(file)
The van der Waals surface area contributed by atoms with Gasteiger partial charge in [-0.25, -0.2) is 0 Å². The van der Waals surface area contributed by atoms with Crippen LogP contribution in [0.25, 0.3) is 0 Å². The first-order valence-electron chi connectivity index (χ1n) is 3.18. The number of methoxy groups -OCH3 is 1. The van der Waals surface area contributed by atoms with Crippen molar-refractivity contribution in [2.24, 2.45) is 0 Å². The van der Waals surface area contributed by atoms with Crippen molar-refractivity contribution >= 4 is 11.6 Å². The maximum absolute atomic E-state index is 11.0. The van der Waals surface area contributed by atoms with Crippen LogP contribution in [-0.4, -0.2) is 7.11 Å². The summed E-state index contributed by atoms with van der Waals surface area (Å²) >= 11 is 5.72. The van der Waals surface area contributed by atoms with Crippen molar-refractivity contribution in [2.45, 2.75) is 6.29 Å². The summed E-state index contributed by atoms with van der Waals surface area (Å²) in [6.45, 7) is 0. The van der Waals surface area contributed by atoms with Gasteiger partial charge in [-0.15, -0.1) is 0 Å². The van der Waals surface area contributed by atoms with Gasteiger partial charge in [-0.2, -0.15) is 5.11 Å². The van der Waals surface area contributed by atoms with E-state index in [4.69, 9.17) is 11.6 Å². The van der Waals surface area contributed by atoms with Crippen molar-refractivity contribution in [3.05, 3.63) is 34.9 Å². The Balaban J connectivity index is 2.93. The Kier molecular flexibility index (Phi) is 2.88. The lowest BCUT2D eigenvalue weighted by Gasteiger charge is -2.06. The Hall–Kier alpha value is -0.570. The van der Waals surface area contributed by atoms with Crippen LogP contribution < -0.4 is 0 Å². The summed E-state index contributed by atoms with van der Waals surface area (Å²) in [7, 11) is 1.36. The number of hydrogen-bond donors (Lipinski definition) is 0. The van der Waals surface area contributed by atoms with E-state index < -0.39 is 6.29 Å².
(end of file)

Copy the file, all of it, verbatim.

The van der Waals surface area contributed by atoms with Gasteiger partial charge in [-0.25, -0.2) is 0 Å². The van der Waals surface area contributed by atoms with Crippen LogP contribution in [0.25, 0.3) is 0 Å². The first-order valence-electron chi connectivity index (χ1n) is 3.18. The number of methoxy groups -OCH3 is 1. The van der Waals surface area contributed by atoms with Crippen molar-refractivity contribution in [2.24, 2.45) is 0 Å². The van der Waals surface area contributed by atoms with Crippen molar-refractivity contribution >= 4 is 11.6 Å². The maximum absolute atomic E-state index is 11.0. The van der Waals surface area contributed by atoms with Crippen LogP contribution in [-0.4, -0.2) is 7.11 Å². The summed E-state index contributed by atoms with van der Waals surface area (Å²) >= 11 is 5.72. The van der Waals surface area contributed by atoms with Crippen molar-refractivity contribution in [2.45, 2.75) is 6.29 Å². The summed E-state index contributed by atoms with van der Waals surface area (Å²) in [6.45, 7) is 0. The van der Waals surface area contributed by atoms with Gasteiger partial charge in [-0.15, -0.1) is 0 Å². The van der Waals surface area contributed by atoms with Gasteiger partial charge in [-0.2, -0.15) is 5.11 Å². The van der Waals surface area contributed by atoms with E-state index in [4.69, 9.17) is 11.6 Å². The van der Waals surface area contributed by atoms with Crippen molar-refractivity contribution in [3.05, 3.63) is 34.9 Å². The Balaban J connectivity index is 2.93. The Kier molecular flexibility index (Phi) is 2.88. The lowest BCUT2D eigenvalue weighted by Gasteiger charge is -2.06. The Hall–Kier alpha value is -0.570. The van der Waals surface area contributed by atoms with Crippen LogP contribution < -0.4 is 0 Å². The summed E-state index contributed by atoms with van der Waals surface area (Å²) in [7, 11) is 1.36. The number of hydrogen-bond donors (Lipinski definition) is 0. The van der Waals surface area contributed by atoms with E-state index < -0.39 is 6.29 Å².